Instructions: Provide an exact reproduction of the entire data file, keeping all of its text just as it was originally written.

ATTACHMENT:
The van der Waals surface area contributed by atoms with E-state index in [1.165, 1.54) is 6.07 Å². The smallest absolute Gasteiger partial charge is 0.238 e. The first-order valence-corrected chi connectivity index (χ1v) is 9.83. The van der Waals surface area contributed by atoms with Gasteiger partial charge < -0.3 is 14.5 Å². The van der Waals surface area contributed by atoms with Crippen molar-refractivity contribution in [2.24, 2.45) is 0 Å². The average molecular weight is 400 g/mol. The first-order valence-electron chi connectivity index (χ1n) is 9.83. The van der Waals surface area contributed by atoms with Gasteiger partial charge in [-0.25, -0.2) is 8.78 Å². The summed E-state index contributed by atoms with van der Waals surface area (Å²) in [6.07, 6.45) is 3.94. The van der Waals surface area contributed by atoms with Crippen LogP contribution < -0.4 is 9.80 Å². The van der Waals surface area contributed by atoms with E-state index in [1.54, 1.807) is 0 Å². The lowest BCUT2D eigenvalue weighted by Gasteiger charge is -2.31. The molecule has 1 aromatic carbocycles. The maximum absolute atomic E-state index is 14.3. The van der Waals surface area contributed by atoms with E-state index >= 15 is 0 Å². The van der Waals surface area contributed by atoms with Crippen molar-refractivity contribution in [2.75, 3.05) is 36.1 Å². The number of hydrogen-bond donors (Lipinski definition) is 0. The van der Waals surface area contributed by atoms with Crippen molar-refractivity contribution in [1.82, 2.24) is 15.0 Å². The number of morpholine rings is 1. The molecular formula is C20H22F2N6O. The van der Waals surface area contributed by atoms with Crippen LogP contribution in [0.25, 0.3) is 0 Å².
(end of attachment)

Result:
The van der Waals surface area contributed by atoms with E-state index in [1.165, 1.54) is 6.07 Å². The smallest absolute Gasteiger partial charge is 0.238 e. The first-order valence-corrected chi connectivity index (χ1v) is 9.83. The van der Waals surface area contributed by atoms with Gasteiger partial charge < -0.3 is 14.5 Å². The van der Waals surface area contributed by atoms with Crippen molar-refractivity contribution in [2.24, 2.45) is 0 Å². The average molecular weight is 400 g/mol. The first-order valence-electron chi connectivity index (χ1n) is 9.83. The van der Waals surface area contributed by atoms with Gasteiger partial charge in [-0.25, -0.2) is 8.78 Å². The summed E-state index contributed by atoms with van der Waals surface area (Å²) in [6.07, 6.45) is 3.94. The van der Waals surface area contributed by atoms with Crippen LogP contribution < -0.4 is 9.80 Å². The van der Waals surface area contributed by atoms with E-state index in [1.54, 1.807) is 0 Å². The lowest BCUT2D eigenvalue weighted by Gasteiger charge is -2.31. The molecule has 1 aromatic carbocycles. The maximum absolute atomic E-state index is 14.3. The van der Waals surface area contributed by atoms with E-state index >= 15 is 0 Å². The van der Waals surface area contributed by atoms with Crippen molar-refractivity contribution in [2.75, 3.05) is 36.1 Å². The number of hydrogen-bond donors (Lipinski definition) is 0. The van der Waals surface area contributed by atoms with Crippen molar-refractivity contribution in [1.82, 2.24) is 15.0 Å². The number of morpholine rings is 1. The molecular formula is C20H22F2N6O. The van der Waals surface area contributed by atoms with Crippen LogP contribution in [0.25, 0.3) is 0 Å².